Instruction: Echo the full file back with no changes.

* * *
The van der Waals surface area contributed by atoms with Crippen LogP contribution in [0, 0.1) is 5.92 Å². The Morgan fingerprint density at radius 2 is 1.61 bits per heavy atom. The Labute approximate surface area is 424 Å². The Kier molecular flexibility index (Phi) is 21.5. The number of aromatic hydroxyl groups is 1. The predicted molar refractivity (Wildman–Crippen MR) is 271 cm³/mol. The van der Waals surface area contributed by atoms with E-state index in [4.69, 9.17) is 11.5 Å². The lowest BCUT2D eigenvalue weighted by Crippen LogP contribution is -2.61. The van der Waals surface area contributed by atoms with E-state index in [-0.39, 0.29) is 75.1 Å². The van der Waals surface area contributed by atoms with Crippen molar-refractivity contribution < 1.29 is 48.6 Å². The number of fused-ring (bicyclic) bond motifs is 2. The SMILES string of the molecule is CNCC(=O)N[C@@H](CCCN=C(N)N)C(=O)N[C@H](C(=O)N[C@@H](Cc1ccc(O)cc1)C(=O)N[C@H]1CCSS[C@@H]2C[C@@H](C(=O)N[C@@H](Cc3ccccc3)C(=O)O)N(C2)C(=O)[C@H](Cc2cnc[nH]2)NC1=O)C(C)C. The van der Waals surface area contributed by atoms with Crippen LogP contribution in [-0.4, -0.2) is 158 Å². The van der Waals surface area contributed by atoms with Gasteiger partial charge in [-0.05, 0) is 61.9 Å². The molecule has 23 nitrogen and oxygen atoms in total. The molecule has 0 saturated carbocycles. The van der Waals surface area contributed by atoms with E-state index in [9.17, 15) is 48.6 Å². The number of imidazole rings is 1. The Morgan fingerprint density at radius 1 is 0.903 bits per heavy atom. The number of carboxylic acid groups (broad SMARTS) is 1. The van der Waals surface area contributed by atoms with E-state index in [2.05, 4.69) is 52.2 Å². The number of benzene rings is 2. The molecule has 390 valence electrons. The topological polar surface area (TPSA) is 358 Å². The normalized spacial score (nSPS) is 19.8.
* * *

The van der Waals surface area contributed by atoms with Crippen LogP contribution in [0, 0.1) is 5.92 Å². The Morgan fingerprint density at radius 2 is 1.61 bits per heavy atom. The Labute approximate surface area is 424 Å². The Kier molecular flexibility index (Phi) is 21.5. The number of aromatic hydroxyl groups is 1. The predicted molar refractivity (Wildman–Crippen MR) is 271 cm³/mol. The van der Waals surface area contributed by atoms with E-state index in [4.69, 9.17) is 11.5 Å². The lowest BCUT2D eigenvalue weighted by Crippen LogP contribution is -2.61. The van der Waals surface area contributed by atoms with E-state index in [-0.39, 0.29) is 75.1 Å². The van der Waals surface area contributed by atoms with Crippen molar-refractivity contribution < 1.29 is 48.6 Å². The number of fused-ring (bicyclic) bond motifs is 2. The SMILES string of the molecule is CNCC(=O)N[C@@H](CCCN=C(N)N)C(=O)N[C@H](C(=O)N[C@@H](Cc1ccc(O)cc1)C(=O)N[C@H]1CCSS[C@@H]2C[C@@H](C(=O)N[C@@H](Cc3ccccc3)C(=O)O)N(C2)C(=O)[C@H](Cc2cnc[nH]2)NC1=O)C(C)C. The van der Waals surface area contributed by atoms with Crippen LogP contribution in [-0.4, -0.2) is 158 Å². The van der Waals surface area contributed by atoms with Gasteiger partial charge in [-0.05, 0) is 61.9 Å². The molecule has 23 nitrogen and oxygen atoms in total. The molecule has 0 saturated carbocycles. The van der Waals surface area contributed by atoms with E-state index in [9.17, 15) is 48.6 Å². The number of imidazole rings is 1. The Morgan fingerprint density at radius 1 is 0.903 bits per heavy atom. The number of carboxylic acid groups (broad SMARTS) is 1. The van der Waals surface area contributed by atoms with E-state index in [2.05, 4.69) is 52.2 Å². The number of benzene rings is 2. The molecule has 390 valence electrons. The topological polar surface area (TPSA) is 358 Å². The normalized spacial score (nSPS) is 19.8.